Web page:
Excess of Sugar is Harmful to One's Health

There are many reasons why an excess of sugar is harmful to one's health. One major risk of consuming too much sugar is that it may lead to weight gain and obesity which increases the risk of many diseases, including heart disease and diabetes.

According to recent studies from the U.S. Department of Agriculture, Americans now consume 19 percent more added sugar in their daily diet than they did in 1970. Yet, we live in a more health conscious time and society than ever before. A reason for these sugar "highs" may be a result of "hidden sugars" in our food and beverages. Most people are unaware of the added "hidden sugars" they are eating and drinking everyday.

Natural Sugar

Natural sugar occurs in its natural state, such as in fruits, vegetables or milk. Added sugar is any sugar that doesn't stay in its natural state and serves only as a source of empty calories. One of the major issues with the country's increase in sugar intake is that companies are very good at hiding how much sugar is added to products.

Hidden Sugars

Something may be marketed as "healthy" or "all-natural" when in reality, it's not. "Hidden sugars" are in many yogurts, breads, cereals, bagels, condiments, sauces, granola bars, canned vegetables, processed meats and more. When it comes to reading food labels, all sugars are grouped together so it is hard to distinguish between natural sugars and added sugars.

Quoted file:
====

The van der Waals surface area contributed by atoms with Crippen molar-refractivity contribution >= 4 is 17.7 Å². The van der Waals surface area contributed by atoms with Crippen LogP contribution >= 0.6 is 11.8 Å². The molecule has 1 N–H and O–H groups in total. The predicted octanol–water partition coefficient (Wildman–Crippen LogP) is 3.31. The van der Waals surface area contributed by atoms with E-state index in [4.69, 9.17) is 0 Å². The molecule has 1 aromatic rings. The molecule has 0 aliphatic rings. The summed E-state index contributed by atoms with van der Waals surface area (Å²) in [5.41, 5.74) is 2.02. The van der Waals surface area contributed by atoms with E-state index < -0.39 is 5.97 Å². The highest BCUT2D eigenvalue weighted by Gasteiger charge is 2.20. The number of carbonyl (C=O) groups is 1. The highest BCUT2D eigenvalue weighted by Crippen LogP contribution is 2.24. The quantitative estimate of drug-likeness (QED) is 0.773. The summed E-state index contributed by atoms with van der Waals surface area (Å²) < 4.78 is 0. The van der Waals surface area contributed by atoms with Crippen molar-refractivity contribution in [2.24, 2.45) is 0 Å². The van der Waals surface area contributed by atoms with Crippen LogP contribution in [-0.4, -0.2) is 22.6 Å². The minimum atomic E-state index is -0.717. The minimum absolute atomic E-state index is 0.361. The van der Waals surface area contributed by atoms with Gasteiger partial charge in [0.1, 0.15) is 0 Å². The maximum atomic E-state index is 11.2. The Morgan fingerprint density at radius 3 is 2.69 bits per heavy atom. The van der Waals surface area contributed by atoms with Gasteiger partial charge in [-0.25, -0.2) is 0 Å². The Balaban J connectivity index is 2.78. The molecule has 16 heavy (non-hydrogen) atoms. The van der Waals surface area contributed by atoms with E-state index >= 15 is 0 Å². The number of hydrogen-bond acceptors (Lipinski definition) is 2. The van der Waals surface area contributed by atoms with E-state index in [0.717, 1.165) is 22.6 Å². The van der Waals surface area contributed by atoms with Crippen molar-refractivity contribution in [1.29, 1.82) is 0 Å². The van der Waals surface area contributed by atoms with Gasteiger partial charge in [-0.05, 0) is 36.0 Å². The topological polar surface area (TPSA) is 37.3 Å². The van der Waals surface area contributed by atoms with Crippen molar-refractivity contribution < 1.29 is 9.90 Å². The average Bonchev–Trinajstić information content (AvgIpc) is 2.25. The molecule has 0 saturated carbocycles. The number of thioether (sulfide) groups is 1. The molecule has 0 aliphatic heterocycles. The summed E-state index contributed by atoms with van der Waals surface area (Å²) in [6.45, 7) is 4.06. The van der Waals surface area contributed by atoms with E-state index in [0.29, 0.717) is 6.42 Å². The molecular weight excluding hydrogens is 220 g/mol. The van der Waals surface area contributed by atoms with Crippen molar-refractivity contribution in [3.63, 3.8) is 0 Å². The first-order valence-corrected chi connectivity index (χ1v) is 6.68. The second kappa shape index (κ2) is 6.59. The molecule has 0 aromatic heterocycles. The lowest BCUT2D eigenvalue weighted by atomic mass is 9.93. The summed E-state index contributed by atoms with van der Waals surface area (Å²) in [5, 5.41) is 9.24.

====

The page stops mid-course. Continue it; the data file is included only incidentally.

Several health organizations, including the American Heart Association, suggest that added sugar should be limited to no more than 6-7 percent of your total calories. That means if your daily caloric intake is 1,800 — you should have no more than 9 teaspoons of added sugar. Many products have 2-3 times that amount of sugar in one serving.

How to Avoid Hidden Sugars

The best way to avoid purchasing products with added sugars is by reading the ingredient list on food products. The ingredient list may include sugar, but it also can list other types of sugar in the form of sucrose, glucose, dextrose, glucose syrup, high fructose corn syrup, dextrin, corn sweeteners or malt. It is important to learn to identify these "added sugar terms" and limit products with them, as much as possible.

Along with reading ingredient lists, there are other ways you can monitor and limit the amount of sugar you consume:

  • Try substituting sugar with natural sweeteners, such as honey or agave nectar, when baking or cooking at home.
  • Use fruits to naturally sweeten your food.
  • Drink more water – the sugar content in soda, many fruit juices, sports drinks and teas is astonishing.
  • Make your own home-made sauces and salad dressings. That way, you can control how much added sugar, if any, is being used.

According to the Centers for Disease Control and Prevention (CDC), 25.8 million children and adults — 8.3% of the population — have diabetes. November is National Diabetes Awareness Month, and is a perfect time to become conscious of your sugar intake and begin making simple life-style changes for a happier and healthier future.